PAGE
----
The statement by Ansar al-Sharia came as the United States deployed the assault ship USS Bataan, with some 1,000 marines on board, in waters off the Libyan coast. Washington has described this as a necessary precaution if the embassy has to be evacuated due to the political crisis in Tripoli and the deteriorating security situation.
As Libya faces its worst crisis since the ouster of the Qaddafi regime, most Libyans have seen the United States as supporting Libya’s democratic transition. Yet the precise nature of Washington’s position toward the military operations of General Haftar remains unclear. In a recent talk in Washington, Deborah Jones, the U.S. Ambassador to Libya, notably declined to condemn Haftar’s campaign: "I can’t condemn Haftar’s actions if he’s going after groups that are designated as terrorists by the United States," she said. That comment doesn’t necessarily mean, though, that the United States is providing active support to Haftar.
A Gallup survey in 2012 showed that American support for the 2011 revolution that brought down Colonel Muammar Qaddafi generated an unprecedented level of goodwill for the United States among Libyans. 54 percent of Libyans approved of U.S. leadership, among the highest rating Gallup has ever recorded in the Middle East and North Africa region outside of Israel. Since that poll was taken, however, Libyans have endured many turbulent events that have left them wondering whether the United States is still willing to play a positive role in their country’s affairs.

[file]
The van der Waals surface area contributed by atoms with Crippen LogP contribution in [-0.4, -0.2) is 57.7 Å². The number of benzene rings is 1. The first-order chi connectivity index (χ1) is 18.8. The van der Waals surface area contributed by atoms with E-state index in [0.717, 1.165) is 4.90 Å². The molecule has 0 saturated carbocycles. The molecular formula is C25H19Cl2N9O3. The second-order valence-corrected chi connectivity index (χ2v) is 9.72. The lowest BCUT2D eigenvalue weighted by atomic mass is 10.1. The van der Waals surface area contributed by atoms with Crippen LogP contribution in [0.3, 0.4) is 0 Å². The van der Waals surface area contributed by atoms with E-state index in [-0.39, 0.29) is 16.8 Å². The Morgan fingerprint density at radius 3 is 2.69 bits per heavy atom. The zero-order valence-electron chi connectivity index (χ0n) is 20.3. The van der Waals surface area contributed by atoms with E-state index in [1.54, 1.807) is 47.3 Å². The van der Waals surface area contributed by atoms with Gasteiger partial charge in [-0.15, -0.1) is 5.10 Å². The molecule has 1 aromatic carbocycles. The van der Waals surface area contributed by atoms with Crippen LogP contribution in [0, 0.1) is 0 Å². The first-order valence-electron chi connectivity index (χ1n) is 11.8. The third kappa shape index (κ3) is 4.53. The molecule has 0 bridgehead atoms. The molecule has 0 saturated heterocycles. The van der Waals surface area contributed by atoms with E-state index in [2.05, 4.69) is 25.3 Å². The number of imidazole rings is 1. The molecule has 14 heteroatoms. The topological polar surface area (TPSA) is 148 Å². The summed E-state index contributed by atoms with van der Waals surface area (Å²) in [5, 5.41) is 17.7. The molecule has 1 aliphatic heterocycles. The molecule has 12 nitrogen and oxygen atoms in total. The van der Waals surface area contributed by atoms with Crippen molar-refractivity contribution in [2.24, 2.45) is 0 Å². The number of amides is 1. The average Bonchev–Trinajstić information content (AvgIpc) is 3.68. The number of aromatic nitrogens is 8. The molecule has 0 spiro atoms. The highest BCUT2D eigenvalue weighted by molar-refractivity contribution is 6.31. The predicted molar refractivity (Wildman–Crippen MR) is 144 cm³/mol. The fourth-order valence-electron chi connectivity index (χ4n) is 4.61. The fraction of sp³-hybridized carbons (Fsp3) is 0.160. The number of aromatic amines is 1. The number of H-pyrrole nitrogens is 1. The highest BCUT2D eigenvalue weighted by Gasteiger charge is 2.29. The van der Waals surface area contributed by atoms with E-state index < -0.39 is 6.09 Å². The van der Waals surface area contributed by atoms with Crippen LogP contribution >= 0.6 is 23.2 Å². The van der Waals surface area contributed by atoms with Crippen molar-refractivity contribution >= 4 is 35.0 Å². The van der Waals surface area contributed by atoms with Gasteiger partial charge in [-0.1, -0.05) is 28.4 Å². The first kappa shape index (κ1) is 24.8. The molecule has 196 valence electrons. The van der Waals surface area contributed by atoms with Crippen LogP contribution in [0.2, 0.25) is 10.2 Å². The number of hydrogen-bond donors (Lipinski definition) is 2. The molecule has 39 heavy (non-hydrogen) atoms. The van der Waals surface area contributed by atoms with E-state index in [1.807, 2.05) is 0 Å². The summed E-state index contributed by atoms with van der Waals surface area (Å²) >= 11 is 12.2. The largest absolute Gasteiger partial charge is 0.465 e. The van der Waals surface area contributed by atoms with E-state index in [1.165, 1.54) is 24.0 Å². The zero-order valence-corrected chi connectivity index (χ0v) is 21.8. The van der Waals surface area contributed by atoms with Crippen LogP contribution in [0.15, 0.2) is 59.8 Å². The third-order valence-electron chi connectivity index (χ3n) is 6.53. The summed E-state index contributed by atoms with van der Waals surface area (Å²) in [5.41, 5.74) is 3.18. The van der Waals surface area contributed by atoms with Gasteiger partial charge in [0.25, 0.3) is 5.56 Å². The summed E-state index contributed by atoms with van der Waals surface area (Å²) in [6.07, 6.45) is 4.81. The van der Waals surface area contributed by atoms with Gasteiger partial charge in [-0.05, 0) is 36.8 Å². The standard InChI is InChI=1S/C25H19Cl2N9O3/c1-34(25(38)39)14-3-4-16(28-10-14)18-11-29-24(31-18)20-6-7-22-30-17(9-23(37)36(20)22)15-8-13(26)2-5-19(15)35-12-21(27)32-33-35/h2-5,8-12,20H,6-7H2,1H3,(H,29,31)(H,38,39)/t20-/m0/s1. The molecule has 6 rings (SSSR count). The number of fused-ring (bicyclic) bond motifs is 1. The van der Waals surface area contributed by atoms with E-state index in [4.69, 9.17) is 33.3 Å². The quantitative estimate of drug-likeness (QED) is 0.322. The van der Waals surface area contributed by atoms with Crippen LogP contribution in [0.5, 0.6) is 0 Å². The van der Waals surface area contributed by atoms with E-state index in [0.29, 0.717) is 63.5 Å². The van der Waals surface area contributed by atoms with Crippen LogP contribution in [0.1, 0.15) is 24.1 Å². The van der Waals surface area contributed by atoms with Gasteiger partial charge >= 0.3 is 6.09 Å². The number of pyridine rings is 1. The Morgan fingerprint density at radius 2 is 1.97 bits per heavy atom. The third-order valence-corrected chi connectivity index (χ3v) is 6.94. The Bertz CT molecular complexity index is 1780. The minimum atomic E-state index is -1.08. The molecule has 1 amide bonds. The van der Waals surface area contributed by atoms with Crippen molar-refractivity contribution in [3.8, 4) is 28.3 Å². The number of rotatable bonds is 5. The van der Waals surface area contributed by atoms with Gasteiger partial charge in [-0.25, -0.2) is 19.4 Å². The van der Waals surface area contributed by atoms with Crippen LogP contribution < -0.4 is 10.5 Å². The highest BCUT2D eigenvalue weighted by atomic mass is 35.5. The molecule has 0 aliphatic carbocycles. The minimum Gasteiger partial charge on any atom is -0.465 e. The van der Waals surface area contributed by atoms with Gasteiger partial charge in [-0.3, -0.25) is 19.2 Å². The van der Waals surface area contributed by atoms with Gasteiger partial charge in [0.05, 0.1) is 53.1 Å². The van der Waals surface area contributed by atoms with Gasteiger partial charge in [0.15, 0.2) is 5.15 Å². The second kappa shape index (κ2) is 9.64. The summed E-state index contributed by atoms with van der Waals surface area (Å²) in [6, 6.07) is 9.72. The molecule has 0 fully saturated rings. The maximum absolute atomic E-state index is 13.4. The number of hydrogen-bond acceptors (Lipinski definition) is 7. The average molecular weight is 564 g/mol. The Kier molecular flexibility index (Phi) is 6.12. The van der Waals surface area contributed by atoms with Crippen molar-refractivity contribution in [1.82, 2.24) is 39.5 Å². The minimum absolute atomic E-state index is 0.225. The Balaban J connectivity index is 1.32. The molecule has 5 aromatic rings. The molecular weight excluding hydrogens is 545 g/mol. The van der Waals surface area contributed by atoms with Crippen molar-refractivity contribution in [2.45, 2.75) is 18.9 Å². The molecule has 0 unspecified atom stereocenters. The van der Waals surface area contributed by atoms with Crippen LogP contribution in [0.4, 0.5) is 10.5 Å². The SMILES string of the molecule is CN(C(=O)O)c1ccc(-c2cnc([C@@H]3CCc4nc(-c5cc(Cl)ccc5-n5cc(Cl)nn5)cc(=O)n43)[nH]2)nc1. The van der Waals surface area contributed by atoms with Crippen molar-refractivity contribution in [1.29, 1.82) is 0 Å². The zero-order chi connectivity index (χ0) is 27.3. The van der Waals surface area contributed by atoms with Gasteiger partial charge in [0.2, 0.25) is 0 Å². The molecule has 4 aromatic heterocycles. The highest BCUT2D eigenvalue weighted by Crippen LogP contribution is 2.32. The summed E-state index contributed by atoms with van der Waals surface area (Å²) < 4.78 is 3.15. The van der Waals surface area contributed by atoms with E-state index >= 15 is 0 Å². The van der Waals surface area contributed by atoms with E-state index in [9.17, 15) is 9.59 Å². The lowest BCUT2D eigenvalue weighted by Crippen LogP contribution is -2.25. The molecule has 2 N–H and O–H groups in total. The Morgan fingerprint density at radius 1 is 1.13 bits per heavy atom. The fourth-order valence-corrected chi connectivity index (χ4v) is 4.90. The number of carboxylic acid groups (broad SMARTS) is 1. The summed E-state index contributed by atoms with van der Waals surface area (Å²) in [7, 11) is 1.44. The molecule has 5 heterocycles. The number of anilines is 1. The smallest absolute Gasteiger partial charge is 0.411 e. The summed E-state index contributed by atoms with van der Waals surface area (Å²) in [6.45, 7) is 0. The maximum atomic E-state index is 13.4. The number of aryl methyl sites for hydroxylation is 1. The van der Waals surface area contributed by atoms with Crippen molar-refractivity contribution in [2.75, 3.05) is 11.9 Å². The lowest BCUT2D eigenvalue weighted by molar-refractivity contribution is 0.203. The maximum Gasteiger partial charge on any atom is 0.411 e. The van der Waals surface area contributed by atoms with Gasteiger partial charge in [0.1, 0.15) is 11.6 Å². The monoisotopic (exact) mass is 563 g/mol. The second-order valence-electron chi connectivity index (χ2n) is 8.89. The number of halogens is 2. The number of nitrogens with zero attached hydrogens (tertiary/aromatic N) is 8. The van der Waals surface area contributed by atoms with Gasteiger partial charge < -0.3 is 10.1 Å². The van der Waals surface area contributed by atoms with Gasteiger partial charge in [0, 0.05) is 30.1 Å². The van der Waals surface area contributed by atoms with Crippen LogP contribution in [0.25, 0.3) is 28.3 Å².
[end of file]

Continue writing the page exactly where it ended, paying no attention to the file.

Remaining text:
Given the polarized nature of the political scene, Washington’s current policy toward Libya, including President Obama’s latest speech, is being interpreted in two different and distinct ways. Some commentators on Libyan TV channels seem to acknowledge that American leaders have shown a willingness to deal with groups representing political Islam, specifically the Muslim Brotherhood in Egypt and the Ennahda movement in Tunisia, and to accept them as partners in the region. Yet some Libyan commentators note that post-revolutionary Libya has show itself to be significantly different from Egypt and Tunisia. Unlike their counterparts in those countries, they note, Libyans refused to give Islamist groups a majority of their votes in the first post-revolutionary election.